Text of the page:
Women Writers Expose Hidden Voice of Criminal Justice Movement
Posted by on May 30, 2003
Books Through Bars is co-sponsoring this event. Please spread the word.
Women Writers Expose the Hidden Voices of the Criminal Justice and Anti-Death Penalty Movements
Friends Center, 1501 Cherry Street, Philadelphia, PA 19102
Sponsored by: The American Friends Service Committe (AFSC), Criminal Justice Program
Co-Sponsored by: Wooden Shoe Books, Books Through Bars, Bread & Roses, Prisoner Visitation and Support and the AFSC’s Third World Coalition and National Women’s Program
For More Information Contact Brooke Matschek, 215-241-7137,firstname.lastname@example.org
Judith Trustone, author Celling America’s Soul; Stories of Torture and Transformation in Our Prisons
Celling America’s Soul, is a journey into Shadow America where the Thrownaway People, the addicted, the impoverished, the mentally ill, and the retarded are warehoused in villages of the damned. Join Judith Trustone, a white middle-class Creative Writing teacher as she encounters first-hand the brutality and injustice of America’s penal system, a throwback from the Middle Ages, at Graterford Prison in Pennsylvania. The fifth largest maximum security prison in the country, it is considered one of the toughest in the country with 3,300 inmates and 1,200 staff.
Not just an expose’ of state-sanctioned brutality, this book also celebrates the creative spirits of seven prisoners, some of them innocent, who’ve managed to transform themselves despite their environment. Their writing, art and poetry demonstrates the incredible loss of human potential in a corrupt and expensive system that punishes rather than rehabilitates, putting our communities at even greater risk in these days of homeland insecurity. This book puts human faces on “criminals.” Their stories are not easy to read, though their transformations are inspiring.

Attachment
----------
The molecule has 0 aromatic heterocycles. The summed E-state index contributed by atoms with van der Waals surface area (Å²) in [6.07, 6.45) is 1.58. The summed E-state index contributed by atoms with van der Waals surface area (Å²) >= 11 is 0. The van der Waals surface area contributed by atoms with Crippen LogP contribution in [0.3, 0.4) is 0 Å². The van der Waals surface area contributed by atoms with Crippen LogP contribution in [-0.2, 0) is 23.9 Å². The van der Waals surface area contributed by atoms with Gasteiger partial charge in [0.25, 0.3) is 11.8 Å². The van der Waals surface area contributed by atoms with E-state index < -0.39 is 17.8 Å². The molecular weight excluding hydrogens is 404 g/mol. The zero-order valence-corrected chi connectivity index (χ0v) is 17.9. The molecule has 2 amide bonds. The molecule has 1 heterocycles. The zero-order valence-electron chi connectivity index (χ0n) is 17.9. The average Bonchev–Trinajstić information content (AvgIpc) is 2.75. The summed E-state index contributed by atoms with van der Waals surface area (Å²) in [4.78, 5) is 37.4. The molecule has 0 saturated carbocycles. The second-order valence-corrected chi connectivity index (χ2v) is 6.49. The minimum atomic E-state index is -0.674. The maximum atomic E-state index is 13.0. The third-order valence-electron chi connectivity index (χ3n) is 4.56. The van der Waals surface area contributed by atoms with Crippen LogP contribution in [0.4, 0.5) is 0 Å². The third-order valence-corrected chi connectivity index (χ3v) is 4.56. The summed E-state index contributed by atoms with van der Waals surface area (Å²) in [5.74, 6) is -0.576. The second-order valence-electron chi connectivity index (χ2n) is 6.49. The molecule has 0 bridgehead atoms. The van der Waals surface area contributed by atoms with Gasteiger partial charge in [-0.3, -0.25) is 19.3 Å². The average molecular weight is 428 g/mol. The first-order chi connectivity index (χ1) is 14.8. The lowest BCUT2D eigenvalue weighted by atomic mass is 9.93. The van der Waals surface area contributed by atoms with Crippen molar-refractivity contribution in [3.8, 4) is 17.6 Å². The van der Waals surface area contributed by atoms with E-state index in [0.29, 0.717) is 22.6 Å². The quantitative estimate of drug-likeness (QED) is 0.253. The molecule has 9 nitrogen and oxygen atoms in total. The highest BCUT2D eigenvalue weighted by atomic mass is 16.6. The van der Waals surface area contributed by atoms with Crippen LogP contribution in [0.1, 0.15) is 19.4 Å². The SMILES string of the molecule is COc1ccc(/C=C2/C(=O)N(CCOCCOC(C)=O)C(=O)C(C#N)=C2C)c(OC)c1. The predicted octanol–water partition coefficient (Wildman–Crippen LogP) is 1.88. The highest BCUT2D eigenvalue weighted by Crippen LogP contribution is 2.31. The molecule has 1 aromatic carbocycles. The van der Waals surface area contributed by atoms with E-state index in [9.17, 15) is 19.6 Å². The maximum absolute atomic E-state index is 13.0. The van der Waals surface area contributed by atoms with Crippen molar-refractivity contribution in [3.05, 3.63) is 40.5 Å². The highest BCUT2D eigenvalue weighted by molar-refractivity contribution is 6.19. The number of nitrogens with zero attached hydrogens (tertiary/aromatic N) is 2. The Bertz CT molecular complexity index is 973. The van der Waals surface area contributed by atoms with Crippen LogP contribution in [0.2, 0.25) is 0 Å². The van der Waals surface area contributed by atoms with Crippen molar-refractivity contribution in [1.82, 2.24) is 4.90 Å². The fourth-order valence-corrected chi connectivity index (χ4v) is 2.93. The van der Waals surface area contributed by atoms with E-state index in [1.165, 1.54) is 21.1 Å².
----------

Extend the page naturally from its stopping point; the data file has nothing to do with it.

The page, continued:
Rachel King, author Don’t Kill in Our Names; Families of Murder Victims Speak Out Against the Death Penalty
Could you forgive the murderer of your husband? Your mother? Your son? Families of murder victims are often ardent and very public supporters of the death penalty. But the people whose stories appear in this book have chosen instead to forgive their loved ones’ murderers. They have formed a nationwide group, Murder Victims’ Families for Reconciliation (MVFR), to oppose the death penalty.
MVFR members are often treated as either saints or lunatics, but the truth is that they are neither. They are ordinary people who have responded to an extraordinary and devastating tragedy with courage and faith, choosing reconciliation over retributions, healing over hatred. Believing that the death penalty is a form of social violence that only repeats and perpetuates the violence that claimed their loved ones’ lives, they hold out the hope of redemption even for those who have committed the most hideous crimes. “The main reason I oppose the death penalty is because it honors Susie’s life. She had a sweet and gentle spirit. I don’t want that spirit dishonored by having her death avenged with more violence.”
– Marietta Jaeger Lane, whose 7-year old daughter Susie was kidnapped and murdered in 1973.
Readings from Wall Tappings: An Anthology of Writings by Women Prisoners, edited by Judith Scheffler.
Speaking from settings as diverse as a Roman prison cell in 203 ad, the labor camps of Siberia in the 1930s, and a Philippines prison in the 1980s, the writers in this groundbreaking collection explore the emotional experience of prison life and discover the ways in which actual incarceration mirrors women’s traditional imprisonment within society. Contributors include Saint Perpetua, Lady Constance Lytton, Lolita Lebron, Assata Shakur, and Nawal El Sadaawi, as well as many unkown women prison writers.
In memoir, letters, diaries, essays, fiction, and poetry, these writers affirm the power of expression. They write to vindicate themselves, to strengthen their beliefs, to call out against prison deprivations, to celebrate relationships and solidarity with other women, and to comfort themselves and their children under the duress of separation. Their motivations provide the organizing themes of the book. However diverse their purposes may be, the writers “unite,” as Scheffler says, “in condemning an institution that labels them worthless and attempts to destroy their humanity in the name of justice.”
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